Gladwell is also careful to examine the flip side of this phenomenon: the times when "thin slicing" misleads us or gives us the wrong results. For instance, he presents examples where the mind works based on biases that don't necessarily enter the realm of conscious thought, but are nevertheless there, such as age, race, and height. The secret is knowing which information to discard and which to keep. Our brains are able to perform that work unconsciously; when rapid cognition breaks down, the brain has seized upon a more obvious but less correct predictor. Gladwell examines how race and gender affect car dealers' sales strategy, the effect of height on salary and promotion to top corporate positions, and unjustified police shootings of civilians to demonstrate that our unconscious biases have genuine and sometimes tragic consequences. He also examines how the wrong thin slice, in focus groups or in a single-sip test of soft drinks, can lead businesses to mistake consumer preferences.

Throughout the book, Gladwell introduces us to many people, and their stories and experiences of snap decisions. He has a talent for bringing these narratives to life, almost like a novel, and not only does he make these examples interesting and personal, but he keeps coming back to the handful that he has selected to incorporate into Blink. This makes it mush easier to follow what he is saying, having been introduced to the story already, and it keeps a clutter of examples from fogging up your mind.

I have always loved learning about a wide variety of topics, and reading Blink was another opportunity to not only learn something interesting, but learn something that effects me everyday. We have all heard someone, if not ourselves, say "I just knew", or "I had a feeling". This book explains the science behind that "feeling", and shows us what amazing things our mind is capable of doing, even when we are not consciously controlling it. Gladwell incorporated a few examples of the tests used to determine an individuals association with age, gender, or race, which is one of the things that continues to stick out in my mind, for I am largely a hands on learner. My tip for Blink, is go to to test and compare your own stated beliefs with your unconscious beliefs. This is also a great way to learn a bit more of what the book is about, and may help you decide it it's worth reading for you.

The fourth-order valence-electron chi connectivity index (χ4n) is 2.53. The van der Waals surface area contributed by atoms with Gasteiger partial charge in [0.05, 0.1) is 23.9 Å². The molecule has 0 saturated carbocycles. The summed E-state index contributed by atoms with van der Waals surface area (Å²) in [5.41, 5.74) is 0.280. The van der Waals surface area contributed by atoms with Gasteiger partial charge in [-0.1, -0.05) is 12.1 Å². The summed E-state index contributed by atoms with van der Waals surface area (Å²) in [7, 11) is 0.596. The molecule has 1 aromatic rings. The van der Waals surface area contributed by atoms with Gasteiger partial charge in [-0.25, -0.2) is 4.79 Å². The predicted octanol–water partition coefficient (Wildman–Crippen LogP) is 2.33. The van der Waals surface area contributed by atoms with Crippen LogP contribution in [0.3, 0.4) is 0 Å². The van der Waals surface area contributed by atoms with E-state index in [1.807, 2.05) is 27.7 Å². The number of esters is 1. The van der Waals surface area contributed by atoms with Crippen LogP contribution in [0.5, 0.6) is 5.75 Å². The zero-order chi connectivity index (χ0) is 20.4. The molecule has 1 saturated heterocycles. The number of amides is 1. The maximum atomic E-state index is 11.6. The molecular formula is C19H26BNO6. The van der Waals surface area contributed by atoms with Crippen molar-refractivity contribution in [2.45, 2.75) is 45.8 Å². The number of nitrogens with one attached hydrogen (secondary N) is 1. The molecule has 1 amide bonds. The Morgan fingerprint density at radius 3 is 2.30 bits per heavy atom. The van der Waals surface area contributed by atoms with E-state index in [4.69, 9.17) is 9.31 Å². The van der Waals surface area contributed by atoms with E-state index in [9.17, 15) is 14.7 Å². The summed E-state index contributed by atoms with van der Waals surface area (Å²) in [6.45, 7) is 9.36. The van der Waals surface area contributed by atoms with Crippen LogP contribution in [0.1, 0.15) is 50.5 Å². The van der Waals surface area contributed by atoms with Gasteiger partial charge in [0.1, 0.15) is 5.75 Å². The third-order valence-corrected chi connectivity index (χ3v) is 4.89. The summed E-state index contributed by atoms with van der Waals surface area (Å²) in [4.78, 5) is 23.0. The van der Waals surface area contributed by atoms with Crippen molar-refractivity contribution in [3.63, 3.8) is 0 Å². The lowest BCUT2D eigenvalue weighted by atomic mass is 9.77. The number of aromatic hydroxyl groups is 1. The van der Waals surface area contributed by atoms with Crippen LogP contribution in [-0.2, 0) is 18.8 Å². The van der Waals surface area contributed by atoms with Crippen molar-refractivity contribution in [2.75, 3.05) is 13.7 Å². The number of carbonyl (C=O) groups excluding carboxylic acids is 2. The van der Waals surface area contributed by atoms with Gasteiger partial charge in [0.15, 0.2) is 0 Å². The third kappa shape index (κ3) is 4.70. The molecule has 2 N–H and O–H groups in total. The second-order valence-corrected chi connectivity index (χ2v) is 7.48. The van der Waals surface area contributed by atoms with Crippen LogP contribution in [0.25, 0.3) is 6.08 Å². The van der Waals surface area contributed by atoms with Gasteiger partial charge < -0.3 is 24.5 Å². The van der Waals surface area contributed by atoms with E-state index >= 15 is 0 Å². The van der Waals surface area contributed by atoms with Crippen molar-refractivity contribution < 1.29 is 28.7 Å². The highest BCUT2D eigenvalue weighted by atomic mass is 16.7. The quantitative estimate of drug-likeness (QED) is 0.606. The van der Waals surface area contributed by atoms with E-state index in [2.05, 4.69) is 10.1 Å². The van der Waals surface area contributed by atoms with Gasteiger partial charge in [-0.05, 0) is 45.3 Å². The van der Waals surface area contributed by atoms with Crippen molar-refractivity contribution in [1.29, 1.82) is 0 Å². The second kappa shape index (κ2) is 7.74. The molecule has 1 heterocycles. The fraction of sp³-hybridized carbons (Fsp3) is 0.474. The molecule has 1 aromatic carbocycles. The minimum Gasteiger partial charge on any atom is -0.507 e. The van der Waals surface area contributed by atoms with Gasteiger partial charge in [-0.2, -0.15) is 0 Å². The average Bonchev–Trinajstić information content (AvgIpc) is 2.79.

Thursday, May 6, 2010

The Weed That Stings The Hangman's Bag

After reading The Sweetness at the Bottom of the Pie, by Alan Bradley a couple of weeks ago, I couldn't wait to read Flavia, the remarkable 11 year old sleuth's, second adventure. The Weed That Strings The Hangman's Bag was a joy to read, much like the first book. It is another utterly beguiling murder mystery, that so elegantly leaves out all the bloodshed and darkness usually found in this genre, and focuses on chemical science, intelligent problem solving, and smart, quick witted thinking. Told with Flavia's sparkling narrative, the story is involved and intricate, filled with wit, gaiety, clever writing, and quirky, diverse characters that are so honest in their personalities, their stories and encounters will surely bring a smile to your face.

We are brought into the story, eavesdropping on Flavia, as she contemplates her own death, and how sorry her family would be if she were no longer alive. When preparing to return to her threadbare ancestral home, Flavia comes across the small time broadcast puppeteer and womanizer, Robert Porson, and his beautiful yet flawed assistant, Nialla, who's van had just broken down. After accepting the assistance of Flavia and the vicar in their hour of need, Porson agrees to put on a performance of Jack and the Beanstalk while waiting for the van to be repaired. But when Porson has an unfortunate rendezvous with electricity, and comes to his sudden death in the middle of his memorable performance, Flavia put's aside her chemistry experiments and schemes of vengeance, and sets out in search of Bishop’s Lacey’s deadliest secrets. Feigning an innocence entirely at odds with her shrewdness about adult doings, Flavia uses her skills in chemistry and questioning to figure out which of the many possible suspects murdered Rupert and why, and soon finds herself "untangling two deaths, separated by time but linked by the unlikeliest of threads".

Bradley deftly evokes the period, bringing irreverent and literate text together with humor and memorable personalities to produce an intelligent and amiable story. Perhaps the book's most appealing trait is its glorious ensemble of 1950 English eccentrics, thrown together in the Christiesque rural haven of Bishop's Lacey. The charismatic traveling puppeteer, the domineering vicar's wife, Flavia's evil, sneering sisters, the aberrant aunt, the disturbed but trusted retainer, the gossiping cook, a sinister bureaucrat from the BBC, and a handsome former German prisoner of war, come together with ever changing dynamics to add dimension to Flavia's perspective and character.

Entering Flavia's luminous and spontaneous world for a second time, was as much a delight for me as was my first encounter with her. Her smart, and often sarcastic remarks, her natural ability to think beyond the defined lines, and her fearless and importunate initiative, kept me thoroughly charmed and enthralled from page to page. 

The Weed That Strings The Hangman's Bag could be a stand alone book, but I recommend reading it only after you have fully engaged yourself in The Sweetness at the Bottom of the Pie. As Bradley intended, reading the books in order will give you a more thorough insight into Flavia's world, and her complex relationships with her antithetical family and the diverse neighborhood residents.